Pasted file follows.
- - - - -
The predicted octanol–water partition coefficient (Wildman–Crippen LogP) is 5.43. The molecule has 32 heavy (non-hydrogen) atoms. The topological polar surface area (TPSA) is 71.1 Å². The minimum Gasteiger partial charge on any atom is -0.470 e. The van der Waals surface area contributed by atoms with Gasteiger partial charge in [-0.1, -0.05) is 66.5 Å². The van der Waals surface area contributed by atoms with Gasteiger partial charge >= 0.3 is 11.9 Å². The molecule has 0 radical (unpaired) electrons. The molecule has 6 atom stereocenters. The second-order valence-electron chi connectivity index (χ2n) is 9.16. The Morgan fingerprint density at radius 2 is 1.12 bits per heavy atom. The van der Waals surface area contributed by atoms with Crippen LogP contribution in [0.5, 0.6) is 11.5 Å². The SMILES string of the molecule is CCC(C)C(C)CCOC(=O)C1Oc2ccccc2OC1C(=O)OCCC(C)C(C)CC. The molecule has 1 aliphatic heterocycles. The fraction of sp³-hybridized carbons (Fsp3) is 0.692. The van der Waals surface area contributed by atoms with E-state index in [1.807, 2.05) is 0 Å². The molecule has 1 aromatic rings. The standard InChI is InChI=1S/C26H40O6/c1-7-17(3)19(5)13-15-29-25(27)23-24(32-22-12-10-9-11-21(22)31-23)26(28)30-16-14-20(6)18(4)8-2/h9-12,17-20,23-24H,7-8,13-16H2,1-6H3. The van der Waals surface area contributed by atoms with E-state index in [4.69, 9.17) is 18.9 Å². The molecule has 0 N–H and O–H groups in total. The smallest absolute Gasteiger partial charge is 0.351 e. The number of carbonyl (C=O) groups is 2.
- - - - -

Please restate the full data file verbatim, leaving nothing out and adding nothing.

The predicted octanol–water partition coefficient (Wildman–Crippen LogP) is 5.43. The molecule has 32 heavy (non-hydrogen) atoms. The topological polar surface area (TPSA) is 71.1 Å². The minimum Gasteiger partial charge on any atom is -0.470 e. The van der Waals surface area contributed by atoms with Gasteiger partial charge in [-0.1, -0.05) is 66.5 Å². The van der Waals surface area contributed by atoms with Gasteiger partial charge >= 0.3 is 11.9 Å². The molecule has 0 radical (unpaired) electrons. The molecule has 6 atom stereocenters. The second-order valence-electron chi connectivity index (χ2n) is 9.16. The Morgan fingerprint density at radius 2 is 1.12 bits per heavy atom. The van der Waals surface area contributed by atoms with Crippen LogP contribution in [0.5, 0.6) is 11.5 Å². The SMILES string of the molecule is CCC(C)C(C)CCOC(=O)C1Oc2ccccc2OC1C(=O)OCCC(C)C(C)CC. The molecule has 1 aliphatic heterocycles. The fraction of sp³-hybridized carbons (Fsp3) is 0.692. The van der Waals surface area contributed by atoms with E-state index in [1.807, 2.05) is 0 Å². The molecule has 1 aromatic rings. The standard InChI is InChI=1S/C26H40O6/c1-7-17(3)19(5)13-15-29-25(27)23-24(32-22-12-10-9-11-21(22)31-23)26(28)30-16-14-20(6)18(4)8-2/h9-12,17-20,23-24H,7-8,13-16H2,1-6H3. The van der Waals surface area contributed by atoms with E-state index in [4.69, 9.17) is 18.9 Å². The molecule has 0 N–H and O–H groups in total. The smallest absolute Gasteiger partial charge is 0.351 e. The number of carbonyl (C=O) groups is 2.